Image copyright © by Marcus Trahan

Sweet Charity


Lyrics by Dorothy Fields, music by Cy Coleman, book by Neil Simon, from the film Nights of Cabiria by Federico Fellini. This is one of my all-time favorite musicals. It doesn’t hurt that I saw it on Broadway in the 1986 revival starring Debbie Allen, once again choreographed by Bob Fosse and Gwen Verdon. She was superb. The show was superb. I laughed and I cried. Fosse happens to be my favorite choreographer. I know some people don’t like his weird style, but there is something about the deliberate awkwardness of his dances that really appeals to me. The angular arrangements of limbs, the near-impossible twists and turns he has his dancers do, and the minimalist numbers that sort of re-defined what dancing was are all revolutionary. Just think about the “Mein Herr” number in the film of Cabaret. The girls are all on chairs, and they never leave them. They never get to their feet, they just adopt any possible way you can inhabit a chair and they move to the music, and there is no question that this is dance.

There are no less than five knock-out numbers in this film version. In order, they are: “Big Spender,” ‘Rich Man’s Frug,” “If My Friends Could See Me Now,” “The Rhythm of Life,” featuring Sammy Davis Jr., and “I’m a Brass Band.” And that’s not even mentioning “There’s Gotta Be Something Better Than This” and “I Love to Cry at Weddings,” featuring Stubby Kaye. I could probably write pages about all of them, but I’ll stick just to “Rich Man’s Frug,” because it is unlike anything ever before put on film. Charity has followed Vittorio Vitale in to an ultra-trendy night spot, where Edith Head’s zany costumes set the stage for what is to come. There are three separate dances, and each of them is very, very weird in a way that I really like. What stands out the most in a number that has a dozen unique things is one posture the female dancers have to take. They have one foot on the floor, and the other leg stretched out in front, then they lean backwards as far as possible without toppling over, until their bodies form a straight line with their extended leg. In fact, it looks like they are way over the toppling point. And they have to do this with totally blank expressions on their faces, and without giving any hint at all that this crazy position is at all tough to do. They must have had muscles in their legs like the Terminator to do it at all.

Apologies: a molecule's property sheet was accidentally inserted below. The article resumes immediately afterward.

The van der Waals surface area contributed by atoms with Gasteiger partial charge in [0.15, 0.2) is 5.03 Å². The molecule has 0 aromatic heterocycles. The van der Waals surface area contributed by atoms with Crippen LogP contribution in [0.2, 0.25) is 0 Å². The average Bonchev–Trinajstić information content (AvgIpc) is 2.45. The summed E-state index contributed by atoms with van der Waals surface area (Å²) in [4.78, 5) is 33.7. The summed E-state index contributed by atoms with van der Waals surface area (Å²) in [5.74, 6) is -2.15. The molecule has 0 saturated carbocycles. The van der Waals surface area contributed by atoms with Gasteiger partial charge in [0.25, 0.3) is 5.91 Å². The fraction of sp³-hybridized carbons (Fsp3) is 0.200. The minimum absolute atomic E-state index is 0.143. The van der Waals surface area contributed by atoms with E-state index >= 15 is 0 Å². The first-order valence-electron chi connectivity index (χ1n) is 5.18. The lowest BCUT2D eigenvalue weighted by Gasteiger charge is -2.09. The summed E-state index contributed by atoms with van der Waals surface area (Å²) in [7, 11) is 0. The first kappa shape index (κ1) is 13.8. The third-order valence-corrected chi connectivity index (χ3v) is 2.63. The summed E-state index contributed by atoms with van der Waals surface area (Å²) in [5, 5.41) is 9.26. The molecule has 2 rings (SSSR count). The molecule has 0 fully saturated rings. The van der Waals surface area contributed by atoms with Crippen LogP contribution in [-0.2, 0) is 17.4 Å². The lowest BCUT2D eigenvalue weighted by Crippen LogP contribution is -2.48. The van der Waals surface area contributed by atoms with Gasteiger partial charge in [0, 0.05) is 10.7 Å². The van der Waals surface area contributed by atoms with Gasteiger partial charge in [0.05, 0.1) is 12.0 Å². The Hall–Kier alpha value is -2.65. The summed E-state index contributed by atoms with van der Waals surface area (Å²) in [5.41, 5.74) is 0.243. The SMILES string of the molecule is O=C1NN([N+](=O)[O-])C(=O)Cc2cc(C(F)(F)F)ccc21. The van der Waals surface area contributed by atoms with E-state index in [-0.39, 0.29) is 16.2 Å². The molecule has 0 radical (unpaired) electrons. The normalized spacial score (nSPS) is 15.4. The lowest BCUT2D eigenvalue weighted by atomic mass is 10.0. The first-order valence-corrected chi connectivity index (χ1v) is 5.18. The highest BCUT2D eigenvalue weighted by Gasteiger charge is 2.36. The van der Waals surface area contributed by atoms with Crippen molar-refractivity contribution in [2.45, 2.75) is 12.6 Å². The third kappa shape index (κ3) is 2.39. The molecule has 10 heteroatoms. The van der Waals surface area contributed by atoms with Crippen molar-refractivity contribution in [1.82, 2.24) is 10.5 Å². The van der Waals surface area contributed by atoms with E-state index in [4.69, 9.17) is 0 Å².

Shirley MacLaine shows all her dancing chops, and sings pretty good, too. There are a couple extras on the DVD, really interesting stuff like screen tests of the dancers practicing against a blank wall, and Shirley testing her costumes to see if they allow enough movement. This is all narrated by Edith Head, who won no less than eight Oscars.

It was a big production, with an overture and an intermission. Bob Fosse was so worried that the studio brass would hate it that he shot a “Hollywood ending,” where Oscar realizes his folly and goes back to Charity. That ending was on the DVD. Luckily, for once they had good taste and went with the original tragedy, with just a small ray of sunshine at the end, the tiniest smile: “And She Lived Hopefully Ever After.”

And it was a huge flop, costing twenty million and making back eight. It almost bankrupted Universal Pictures. I guess Americans were just falling out of love with musicals. The Academy gave the Best Picture Award to West Side Story in 1961, My Fair Lady in 1964, The Sound of Music in 1965, and Oliver! in 1969. There would not be another Best Picture musical for thirty-three years.